Strikes test Villepin's resolve on reforms

4th October 2005, Comments 0 comments

PARIS, Oct 4 (AFP) - A nationwide one-day strike gripped France Tuesday, disrupting travel and business and dealing the first major challenge from the street to the economic programme of prime minister Dominique de Villepin.

PARIS, Oct 4 (AFP) - A nationwide one-day strike gripped France Tuesday, disrupting travel and business and dealing the first major challenge from the street to the economic programme of prime minister Dominique de Villepin.

Figures at midday showed a solid if unspectacular turn-out from the public sector, with some 30 percent of railway staff and teachers, 23 percent of electricity workers and between 15 and 30 percent of post-office staff joining the stoppages.

Demonstrations were staged in cities from Marseille in the south to Le Havre in the north, with the largest planned in Paris for the afternoon. Unions were predicting an overall participation of more than one million people in some 140 rallies.

Clashes broke out between police and protesters at a rally in the Corsican port of Ajaccio, where tensions have been running high over the planned privatisation of a state-owned ferry company.

Commuter transport problems in Paris were less serious than feared, with only around a third of suburban trains running but limited cancellations on metro and bus services.

The capital's transport authority last year put in place a system of "guaranteed service" in case of strikes, which appeared to be working.

The situation was worse in other cities such as Marseille and Bordeaux, where most public transport was out of action.

There were delays of up to two hours at Paris's two airports and nearly 400 short- and medium-haul flights were cancelled. No disruptions were reported on long-haul flights.

The SNCF national rail company said that 40 percent of regional services were up and running as well as 60 percent of high-speed TGV intercity lines.

Some hospital staff and government office workers were also on strike, but the private sector appeared mainly unaffected. Most national newspapers failed to go on sale because of action by print-workers.

Five of the country's biggest trade unions called the stoppage to protest against the cautious reform policies of de Villepin's centre-right government and to push for pay rises.

Their main target was a new labour contract -- introduced recently by government decree -- that makes it easier for companies with fewer than 20 staff to hire and fire workers in their first two years of employment.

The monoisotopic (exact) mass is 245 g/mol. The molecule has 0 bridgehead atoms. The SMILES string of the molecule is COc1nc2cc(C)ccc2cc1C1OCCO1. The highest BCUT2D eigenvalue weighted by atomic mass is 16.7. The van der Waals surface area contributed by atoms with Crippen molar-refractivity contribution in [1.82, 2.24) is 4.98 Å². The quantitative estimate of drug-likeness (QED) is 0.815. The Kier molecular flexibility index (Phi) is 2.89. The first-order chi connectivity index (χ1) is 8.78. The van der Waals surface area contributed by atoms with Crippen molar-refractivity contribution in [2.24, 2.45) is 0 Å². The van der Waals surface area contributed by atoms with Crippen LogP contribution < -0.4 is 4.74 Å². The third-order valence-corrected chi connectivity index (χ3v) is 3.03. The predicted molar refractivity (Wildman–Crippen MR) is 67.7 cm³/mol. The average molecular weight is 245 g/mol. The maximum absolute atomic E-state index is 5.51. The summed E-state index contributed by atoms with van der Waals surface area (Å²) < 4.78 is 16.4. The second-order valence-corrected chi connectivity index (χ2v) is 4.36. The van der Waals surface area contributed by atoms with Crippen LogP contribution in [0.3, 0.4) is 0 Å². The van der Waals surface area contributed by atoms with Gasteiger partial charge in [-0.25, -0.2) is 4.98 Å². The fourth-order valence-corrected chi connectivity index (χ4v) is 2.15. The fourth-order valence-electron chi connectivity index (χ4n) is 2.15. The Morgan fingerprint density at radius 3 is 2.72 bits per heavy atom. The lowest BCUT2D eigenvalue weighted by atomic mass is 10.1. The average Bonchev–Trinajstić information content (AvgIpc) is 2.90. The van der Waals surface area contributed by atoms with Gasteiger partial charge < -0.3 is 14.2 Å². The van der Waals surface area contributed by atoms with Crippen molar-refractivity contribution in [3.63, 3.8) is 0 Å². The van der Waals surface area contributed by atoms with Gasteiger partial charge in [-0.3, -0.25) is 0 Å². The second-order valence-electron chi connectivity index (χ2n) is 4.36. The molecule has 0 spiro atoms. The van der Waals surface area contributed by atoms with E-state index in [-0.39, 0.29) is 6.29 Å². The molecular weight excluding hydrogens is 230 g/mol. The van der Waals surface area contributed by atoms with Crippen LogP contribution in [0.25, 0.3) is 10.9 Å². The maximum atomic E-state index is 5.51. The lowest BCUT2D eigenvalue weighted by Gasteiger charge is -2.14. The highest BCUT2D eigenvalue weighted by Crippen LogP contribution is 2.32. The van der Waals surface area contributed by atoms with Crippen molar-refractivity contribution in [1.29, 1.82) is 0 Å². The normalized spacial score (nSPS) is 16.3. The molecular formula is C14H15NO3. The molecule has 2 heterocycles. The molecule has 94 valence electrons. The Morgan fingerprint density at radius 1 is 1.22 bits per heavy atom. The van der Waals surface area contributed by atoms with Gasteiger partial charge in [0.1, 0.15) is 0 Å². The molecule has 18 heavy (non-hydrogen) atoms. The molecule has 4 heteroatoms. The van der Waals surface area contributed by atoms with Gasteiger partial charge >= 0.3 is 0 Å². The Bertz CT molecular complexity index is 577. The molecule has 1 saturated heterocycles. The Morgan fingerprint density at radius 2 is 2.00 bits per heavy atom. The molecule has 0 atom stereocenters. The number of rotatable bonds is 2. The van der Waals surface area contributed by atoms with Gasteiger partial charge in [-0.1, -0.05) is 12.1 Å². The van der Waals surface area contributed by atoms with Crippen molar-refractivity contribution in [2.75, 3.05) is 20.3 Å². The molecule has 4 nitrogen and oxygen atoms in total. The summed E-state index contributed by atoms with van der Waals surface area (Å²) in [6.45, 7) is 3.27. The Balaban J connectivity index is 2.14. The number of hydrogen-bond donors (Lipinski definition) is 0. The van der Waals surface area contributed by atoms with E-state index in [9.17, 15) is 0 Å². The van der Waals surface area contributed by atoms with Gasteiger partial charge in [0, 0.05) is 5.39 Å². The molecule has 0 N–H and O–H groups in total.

The unions have been backed by a rare show of unity from the country's left and far-left parties, still smarting from their bitter internecine rift over the EU constitution which was rejected in a referendum in May.

The Socialist, Green, Communist and Communist Revolutionary League parties said in a statement that action was necessary "to break with the reactionary and ultra-liberal (economic) logic of the government."

The strike came at a sensitive time for de Villepin, who has been rocked onto the back foot by a crisis over the privatisation of the National Corsica Mediterranean Company (SNCM) which serves Corsica and north Africa from ports on the Mediterranean coast.

Plans to sell off the heavily indebted concern sparked days of violence in Corsica, a near-blockade of the island, and the shut-down of the France's largest port of Marseille. Though action was taken over the weekend to re-open communications, the situation remained highly volatile.

A loyal ally of president Jacques Chirac who was appointed after the May referndum debacle, de Villepin, 51, has won cautious praise for his first four months in office.

He has been rewarded with a gradual fall in the number of jobless to under ten percent of the workforce, while last week saw his poll ratings overtake for the first time those of interior minister Nicolas Sarkozy -- the radical rightwinger who is also a likely challenger in France's 2007 presidential race.

But he has been widely criticised for his handling of the SNCM crisis, and commentators said that much will ride on his reaction to the latest wave of social unrest.

Copyright AFP

Subject: French news

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